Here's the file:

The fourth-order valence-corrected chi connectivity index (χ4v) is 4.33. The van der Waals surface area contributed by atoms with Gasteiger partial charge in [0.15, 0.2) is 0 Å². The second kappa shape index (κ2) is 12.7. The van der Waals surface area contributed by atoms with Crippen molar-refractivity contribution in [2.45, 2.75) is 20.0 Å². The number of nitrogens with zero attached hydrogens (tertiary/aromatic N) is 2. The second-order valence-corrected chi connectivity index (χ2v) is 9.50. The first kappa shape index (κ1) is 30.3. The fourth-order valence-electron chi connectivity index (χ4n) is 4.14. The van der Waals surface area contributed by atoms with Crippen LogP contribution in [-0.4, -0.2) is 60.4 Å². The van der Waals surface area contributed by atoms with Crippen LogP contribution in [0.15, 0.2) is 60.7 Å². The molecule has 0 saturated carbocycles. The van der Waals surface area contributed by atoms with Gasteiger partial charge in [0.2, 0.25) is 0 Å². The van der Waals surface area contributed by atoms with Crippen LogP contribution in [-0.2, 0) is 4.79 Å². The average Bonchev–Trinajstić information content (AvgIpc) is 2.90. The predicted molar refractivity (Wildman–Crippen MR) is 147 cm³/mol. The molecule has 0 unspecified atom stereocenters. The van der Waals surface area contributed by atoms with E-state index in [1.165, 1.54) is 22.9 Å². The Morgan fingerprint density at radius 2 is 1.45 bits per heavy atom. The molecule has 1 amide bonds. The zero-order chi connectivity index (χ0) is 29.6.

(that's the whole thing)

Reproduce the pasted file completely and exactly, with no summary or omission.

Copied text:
The fourth-order valence-corrected chi connectivity index (χ4v) is 4.33. The van der Waals surface area contributed by atoms with Gasteiger partial charge in [0.15, 0.2) is 0 Å². The second kappa shape index (κ2) is 12.7. The van der Waals surface area contributed by atoms with Crippen molar-refractivity contribution in [2.45, 2.75) is 20.0 Å². The number of nitrogens with zero attached hydrogens (tertiary/aromatic N) is 2. The second-order valence-corrected chi connectivity index (χ2v) is 9.50. The first kappa shape index (κ1) is 30.3. The fourth-order valence-electron chi connectivity index (χ4n) is 4.14. The van der Waals surface area contributed by atoms with Crippen LogP contribution in [-0.4, -0.2) is 60.4 Å². The van der Waals surface area contributed by atoms with Crippen LogP contribution in [0.15, 0.2) is 60.7 Å². The molecule has 0 saturated carbocycles. The van der Waals surface area contributed by atoms with Gasteiger partial charge in [0.2, 0.25) is 0 Å². The van der Waals surface area contributed by atoms with Crippen LogP contribution in [-0.2, 0) is 4.79 Å². The average Bonchev–Trinajstić information content (AvgIpc) is 2.90. The predicted molar refractivity (Wildman–Crippen MR) is 147 cm³/mol. The molecule has 0 unspecified atom stereocenters. The van der Waals surface area contributed by atoms with E-state index in [1.165, 1.54) is 22.9 Å². The Morgan fingerprint density at radius 2 is 1.45 bits per heavy atom. The molecule has 1 amide bonds. The zero-order chi connectivity index (χ0) is 29.6.